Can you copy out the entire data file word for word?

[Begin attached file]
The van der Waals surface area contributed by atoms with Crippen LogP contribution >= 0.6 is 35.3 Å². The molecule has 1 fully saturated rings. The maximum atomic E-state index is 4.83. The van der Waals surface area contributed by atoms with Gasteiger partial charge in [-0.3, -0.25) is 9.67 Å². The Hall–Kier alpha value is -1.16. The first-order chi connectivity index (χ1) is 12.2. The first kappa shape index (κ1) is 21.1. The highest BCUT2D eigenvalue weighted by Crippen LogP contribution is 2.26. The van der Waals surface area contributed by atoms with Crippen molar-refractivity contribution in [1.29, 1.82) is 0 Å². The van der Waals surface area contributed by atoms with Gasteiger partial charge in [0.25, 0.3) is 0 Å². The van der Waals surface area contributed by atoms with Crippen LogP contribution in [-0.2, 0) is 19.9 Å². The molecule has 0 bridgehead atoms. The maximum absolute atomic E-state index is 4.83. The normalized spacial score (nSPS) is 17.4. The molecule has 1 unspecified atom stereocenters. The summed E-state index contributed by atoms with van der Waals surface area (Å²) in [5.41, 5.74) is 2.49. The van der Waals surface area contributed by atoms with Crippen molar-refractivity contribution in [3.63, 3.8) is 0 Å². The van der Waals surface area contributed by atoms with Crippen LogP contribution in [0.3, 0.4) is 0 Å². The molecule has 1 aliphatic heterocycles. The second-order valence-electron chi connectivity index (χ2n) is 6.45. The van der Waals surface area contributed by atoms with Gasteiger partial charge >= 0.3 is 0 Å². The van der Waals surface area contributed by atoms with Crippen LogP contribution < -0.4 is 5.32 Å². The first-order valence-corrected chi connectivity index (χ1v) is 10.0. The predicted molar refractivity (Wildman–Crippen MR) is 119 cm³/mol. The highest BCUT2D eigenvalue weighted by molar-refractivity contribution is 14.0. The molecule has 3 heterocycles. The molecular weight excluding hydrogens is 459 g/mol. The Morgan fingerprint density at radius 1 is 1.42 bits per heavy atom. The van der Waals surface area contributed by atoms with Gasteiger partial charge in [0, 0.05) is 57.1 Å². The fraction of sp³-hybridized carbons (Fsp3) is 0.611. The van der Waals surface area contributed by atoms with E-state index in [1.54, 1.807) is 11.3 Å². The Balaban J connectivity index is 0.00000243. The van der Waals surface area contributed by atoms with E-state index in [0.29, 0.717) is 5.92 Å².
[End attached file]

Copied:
The van der Waals surface area contributed by atoms with Crippen LogP contribution >= 0.6 is 35.3 Å². The molecule has 1 fully saturated rings. The maximum atomic E-state index is 4.83. The van der Waals surface area contributed by atoms with Gasteiger partial charge in [-0.3, -0.25) is 9.67 Å². The Hall–Kier alpha value is -1.16. The first-order chi connectivity index (χ1) is 12.2. The first kappa shape index (κ1) is 21.1. The highest BCUT2D eigenvalue weighted by Crippen LogP contribution is 2.26. The van der Waals surface area contributed by atoms with Crippen molar-refractivity contribution in [1.29, 1.82) is 0 Å². The van der Waals surface area contributed by atoms with Gasteiger partial charge in [0.25, 0.3) is 0 Å². The van der Waals surface area contributed by atoms with Crippen LogP contribution in [-0.2, 0) is 19.9 Å². The molecule has 0 bridgehead atoms. The maximum absolute atomic E-state index is 4.83. The normalized spacial score (nSPS) is 17.4. The molecule has 1 unspecified atom stereocenters. The summed E-state index contributed by atoms with van der Waals surface area (Å²) in [5.41, 5.74) is 2.49. The van der Waals surface area contributed by atoms with Crippen molar-refractivity contribution in [3.63, 3.8) is 0 Å². The van der Waals surface area contributed by atoms with Crippen LogP contribution in [0.3, 0.4) is 0 Å². The molecule has 1 aliphatic heterocycles. The second-order valence-electron chi connectivity index (χ2n) is 6.45. The van der Waals surface area contributed by atoms with Gasteiger partial charge >= 0.3 is 0 Å². The van der Waals surface area contributed by atoms with Crippen LogP contribution < -0.4 is 5.32 Å². The first-order valence-corrected chi connectivity index (χ1v) is 10.0. The predicted molar refractivity (Wildman–Crippen MR) is 119 cm³/mol. The highest BCUT2D eigenvalue weighted by molar-refractivity contribution is 14.0. The molecule has 3 heterocycles. The molecular weight excluding hydrogens is 459 g/mol. The Morgan fingerprint density at radius 1 is 1.42 bits per heavy atom. The van der Waals surface area contributed by atoms with Gasteiger partial charge in [0, 0.05) is 57.1 Å². The fraction of sp³-hybridized carbons (Fsp3) is 0.611. The van der Waals surface area contributed by atoms with E-state index in [1.54, 1.807) is 11.3 Å². The Balaban J connectivity index is 0.00000243. The van der Waals surface area contributed by atoms with E-state index in [0.29, 0.717) is 5.92 Å².